Listen to the song with your full attention for at least one full minute. Don’t think about anything else. Just relax and enjoy the song and really listen. 2. Shut off the music if you can, or move away from it physically so that you don’t hear it so loudly anymore. (Do this quickly because we don’t want to lose the sensation of the music in our mind.) 3. Sing a note that you can clearly remember from the song. It could be the last note you heard or it could be the sound of any particular word or phrase…
I used Shenandoah from my favorite guitarist Bill Frisell.
I used this version:
The note that stuck was the e below middle c.
I could only sing down three notes from this note but amazingly they were two whole steps and a half step which is right where they are supposed to be in the major scale of F… Dm. How cool is that! But, but, but… the actual key of the song is E major because the note preceding the e is a 4th down… a B.
What does this tell me? I’m a depressing guy who likes minor keys.
Hi @niborsilliw I’ve been delving into Bill. Wow. How did I miss him. Thank you. So inspirational. Such command of tone & pace. Such elegant lines. Also interesting to watch his hands especially the left. There are rarely any complex shapes or big stretches.
Bill recently said that he still can’t really do an F Bar chord.
The story goes that early on he went to a John McLaughlin/Al De Meola concert. Watching the fireworks he decided that if was going to continue playing guitar he’d have to take a different path. I’m so glad he did. I haven’t purposefully listened to either McLaughlin or De Meola in a very long time but I’ve been listening to Frisell on more or less a daily basis for literally decades and have seen him play many times. There’s quite a comprehensive article on wikipedia about Bill. https://en.wikipedia.org/wiki/Bill_Frisell I have to admit he’s the reason why I’m revisiting the guitar.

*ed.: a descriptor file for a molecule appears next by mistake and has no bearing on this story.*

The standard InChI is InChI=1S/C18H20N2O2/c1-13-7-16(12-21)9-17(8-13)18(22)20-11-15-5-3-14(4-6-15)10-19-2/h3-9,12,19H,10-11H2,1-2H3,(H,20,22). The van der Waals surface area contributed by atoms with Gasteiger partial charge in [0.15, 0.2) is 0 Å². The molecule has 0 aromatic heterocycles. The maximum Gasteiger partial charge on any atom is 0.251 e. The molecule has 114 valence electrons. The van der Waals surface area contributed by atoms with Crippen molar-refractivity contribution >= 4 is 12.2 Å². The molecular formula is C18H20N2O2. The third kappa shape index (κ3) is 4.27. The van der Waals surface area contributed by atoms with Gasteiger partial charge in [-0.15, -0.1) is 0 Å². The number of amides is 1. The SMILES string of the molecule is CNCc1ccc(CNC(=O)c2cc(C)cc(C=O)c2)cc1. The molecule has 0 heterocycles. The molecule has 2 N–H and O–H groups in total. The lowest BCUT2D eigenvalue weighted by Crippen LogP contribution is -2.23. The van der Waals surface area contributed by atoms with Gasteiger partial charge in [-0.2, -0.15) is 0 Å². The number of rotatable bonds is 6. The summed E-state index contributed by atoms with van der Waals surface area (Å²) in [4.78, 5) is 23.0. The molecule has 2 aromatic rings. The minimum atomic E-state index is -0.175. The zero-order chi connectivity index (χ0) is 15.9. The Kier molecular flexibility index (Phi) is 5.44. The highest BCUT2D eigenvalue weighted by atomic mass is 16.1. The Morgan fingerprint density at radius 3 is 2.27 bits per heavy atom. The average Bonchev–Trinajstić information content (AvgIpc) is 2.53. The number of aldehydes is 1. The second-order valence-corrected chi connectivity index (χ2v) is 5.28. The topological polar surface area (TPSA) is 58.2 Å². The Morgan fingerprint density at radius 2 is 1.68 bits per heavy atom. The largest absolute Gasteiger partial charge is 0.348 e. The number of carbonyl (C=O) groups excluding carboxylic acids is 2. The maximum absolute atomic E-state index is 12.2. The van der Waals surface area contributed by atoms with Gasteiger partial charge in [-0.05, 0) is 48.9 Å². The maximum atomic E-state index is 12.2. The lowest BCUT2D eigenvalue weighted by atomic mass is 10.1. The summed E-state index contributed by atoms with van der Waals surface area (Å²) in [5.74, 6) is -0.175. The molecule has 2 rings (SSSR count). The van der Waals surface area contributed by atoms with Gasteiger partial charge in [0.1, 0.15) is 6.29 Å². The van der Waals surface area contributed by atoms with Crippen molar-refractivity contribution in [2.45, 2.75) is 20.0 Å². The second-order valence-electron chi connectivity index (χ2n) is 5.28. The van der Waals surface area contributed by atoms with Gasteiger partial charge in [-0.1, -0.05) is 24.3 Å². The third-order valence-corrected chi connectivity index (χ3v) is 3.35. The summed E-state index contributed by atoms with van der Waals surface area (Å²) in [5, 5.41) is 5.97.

Nice to know I’m in good company. Something about the shape of my finger seems to make it impossible to get a clean bar no matter what I’ve tried!
To me that’s pretty much what this is all about. I don’t want to play like guitar hero ‘insert name of choice’. I want to play like me. The IFR approach seems ideally suited to that end.
Sure it’s good to examine the technique of others, but with the aim of seeing possibilties rather than direct emulation. Some people delight in producing perfect covers of original pieces. That’s great. Some are really good ones (‘Band Geek’ & ‘Lexington Lab Band’ are a couple of excellent exponents of this). However it’s not the path that appeals to me. “Horses for courses” & “Each to their own”, as they say.